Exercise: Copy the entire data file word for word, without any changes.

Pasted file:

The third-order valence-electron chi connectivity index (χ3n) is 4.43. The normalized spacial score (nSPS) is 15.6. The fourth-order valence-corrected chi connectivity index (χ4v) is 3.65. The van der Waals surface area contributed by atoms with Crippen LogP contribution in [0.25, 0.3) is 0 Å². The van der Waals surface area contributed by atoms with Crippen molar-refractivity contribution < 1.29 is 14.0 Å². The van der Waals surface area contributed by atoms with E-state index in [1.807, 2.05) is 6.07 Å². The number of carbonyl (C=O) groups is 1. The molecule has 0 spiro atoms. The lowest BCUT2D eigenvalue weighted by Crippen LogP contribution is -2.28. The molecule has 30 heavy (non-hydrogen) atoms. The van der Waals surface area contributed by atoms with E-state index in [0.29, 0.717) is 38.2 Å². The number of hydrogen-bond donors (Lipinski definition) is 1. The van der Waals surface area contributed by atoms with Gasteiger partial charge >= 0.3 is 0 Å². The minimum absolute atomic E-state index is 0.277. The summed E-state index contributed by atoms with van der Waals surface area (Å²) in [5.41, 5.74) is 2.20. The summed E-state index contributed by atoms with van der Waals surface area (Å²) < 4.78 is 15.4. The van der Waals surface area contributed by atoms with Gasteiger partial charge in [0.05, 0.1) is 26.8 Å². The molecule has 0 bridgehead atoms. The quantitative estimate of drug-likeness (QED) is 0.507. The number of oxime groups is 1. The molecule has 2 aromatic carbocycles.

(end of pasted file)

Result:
The third-order valence-electron chi connectivity index (χ3n) is 4.43. The normalized spacial score (nSPS) is 15.6. The fourth-order valence-corrected chi connectivity index (χ4v) is 3.65. The van der Waals surface area contributed by atoms with Crippen LogP contribution in [0.25, 0.3) is 0 Å². The van der Waals surface area contributed by atoms with Crippen molar-refractivity contribution < 1.29 is 14.0 Å². The van der Waals surface area contributed by atoms with E-state index in [1.807, 2.05) is 6.07 Å². The number of carbonyl (C=O) groups is 1. The molecule has 0 spiro atoms. The lowest BCUT2D eigenvalue weighted by Crippen LogP contribution is -2.28. The molecule has 30 heavy (non-hydrogen) atoms. The van der Waals surface area contributed by atoms with E-state index in [0.29, 0.717) is 38.2 Å². The number of hydrogen-bond donors (Lipinski definition) is 1. The van der Waals surface area contributed by atoms with Gasteiger partial charge >= 0.3 is 0 Å². The minimum absolute atomic E-state index is 0.277. The summed E-state index contributed by atoms with van der Waals surface area (Å²) in [5.41, 5.74) is 2.20. The summed E-state index contributed by atoms with van der Waals surface area (Å²) < 4.78 is 15.4. The van der Waals surface area contributed by atoms with Gasteiger partial charge in [0.05, 0.1) is 26.8 Å². The molecule has 0 bridgehead atoms. The quantitative estimate of drug-likeness (QED) is 0.507. The number of oxime groups is 1. The molecule has 2 aromatic carbocycles.